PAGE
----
Towards tracking homeostais on high-density multi-electrode arrays

Dagmara Panas, Alessandro Maccione, Luca Berdondini, Matthias Hennig

Research output: Contribution to conferencePosterpeer-review


Homeostatic plasticity is one of the key mechanisms ensuring the remarkable adaptive abilities of the brain. However, this is still a relatively scantly explored branch of both experimental and computational neuroscience - in particular on a large, multi-neuronal scale. With recent advance in recording techniques, the lack of experimental data can be easily overcome – novel multielectrode arrays allow for high-density recordings from in vitro cultures consisting of thousands of neurons. What is needed to complement this rich data is analysis techniques that would be able to shed some light on the mechanism of the underlying process – in contrast to most conventional analysis techniques, such as firing rates, correlations or inter-burst intervals, which provide little more than descriptive information. In search for measures able to capture more complex phenomena, over the last decade a new approach has been developed - pairwise maximum entropy modelling (MaxEnt). It is a statistical model that fits two sets of parameters to explain the probability of spiking patterns in the network: individual neuron parameters that could be interpreted as excitability; and pairwise interaction parameters that could be interpreted as the functional connection strength between neurons. Successful application of this model to a variety of recordings has helped reevaluate the importance of neuronal interactions in shaping network activity (Schneidman et al., 2006; Shlens et al., 2006). Additionally, the shortcomings of MaxEnt in certain cases can serve as an indicator of higher-order interactions between neurons (Ohiorhenuan et al., 2010). In present work we examine the extent to which the statistics of MaxEnd model fits and parameters can assist in understanding different modes of activity of a neuronal culture – specifically, along the duration of a homeostatic experiment. Neural activity from primary neuron cultures was recorded with the 4096 channel Active Pixel Sensor (APS) MEA, allowing for reliable isolation of single unit activity at near-cellular resolution (Berdondini et al., 2009). 20-minute datasets were obtained at different stages of homeostatic compensation during and after long-term CNQX application. For the data sets with a stationary activity state, large numbers of four-unit MaxEnt models were constructed for randomly chosen neurons on two spatial scales. Comparison of the statistics of the fits and parameters across the scales and across conditions indicates that different activity modes exhibit different profiles of local clustering and higher-order interactions.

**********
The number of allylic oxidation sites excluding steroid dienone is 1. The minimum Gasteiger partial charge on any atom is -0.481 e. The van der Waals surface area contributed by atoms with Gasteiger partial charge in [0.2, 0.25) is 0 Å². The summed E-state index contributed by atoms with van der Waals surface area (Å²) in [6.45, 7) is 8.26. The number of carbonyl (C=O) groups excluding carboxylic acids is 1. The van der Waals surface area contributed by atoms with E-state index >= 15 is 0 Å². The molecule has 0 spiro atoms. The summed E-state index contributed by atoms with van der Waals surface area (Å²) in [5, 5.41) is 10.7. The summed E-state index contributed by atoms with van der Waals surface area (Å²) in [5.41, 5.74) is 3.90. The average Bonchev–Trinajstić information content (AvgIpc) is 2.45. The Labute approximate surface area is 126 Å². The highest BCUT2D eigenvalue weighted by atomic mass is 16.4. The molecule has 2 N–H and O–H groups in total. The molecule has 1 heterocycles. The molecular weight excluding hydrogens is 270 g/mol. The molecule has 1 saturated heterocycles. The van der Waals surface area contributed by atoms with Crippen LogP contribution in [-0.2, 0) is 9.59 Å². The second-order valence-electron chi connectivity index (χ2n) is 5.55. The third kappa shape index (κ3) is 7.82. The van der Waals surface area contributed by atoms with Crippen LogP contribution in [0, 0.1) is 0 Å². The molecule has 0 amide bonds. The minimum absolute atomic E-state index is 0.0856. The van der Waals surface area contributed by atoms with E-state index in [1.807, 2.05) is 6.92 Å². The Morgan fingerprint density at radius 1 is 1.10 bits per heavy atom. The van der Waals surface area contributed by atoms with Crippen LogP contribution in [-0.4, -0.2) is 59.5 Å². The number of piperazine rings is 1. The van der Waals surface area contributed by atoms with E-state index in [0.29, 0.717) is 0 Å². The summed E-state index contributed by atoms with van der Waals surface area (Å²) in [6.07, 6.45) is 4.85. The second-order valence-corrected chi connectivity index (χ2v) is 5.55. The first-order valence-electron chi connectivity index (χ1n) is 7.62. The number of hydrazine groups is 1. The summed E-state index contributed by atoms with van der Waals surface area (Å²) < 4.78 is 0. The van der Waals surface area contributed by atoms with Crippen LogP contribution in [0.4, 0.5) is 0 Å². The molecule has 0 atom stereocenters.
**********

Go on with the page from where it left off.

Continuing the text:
Original languageEnglish
Publication statusPublished - Sep 2012
EventThe Bernstein Conference on Computational Neuroscience 2012 - Klinkum rechts der Isar, Munich, Munich, Germany
Duration: 12 Sep 201214 Sep 2012


ConferenceThe Bernstein Conference on Computational Neuroscience 2012


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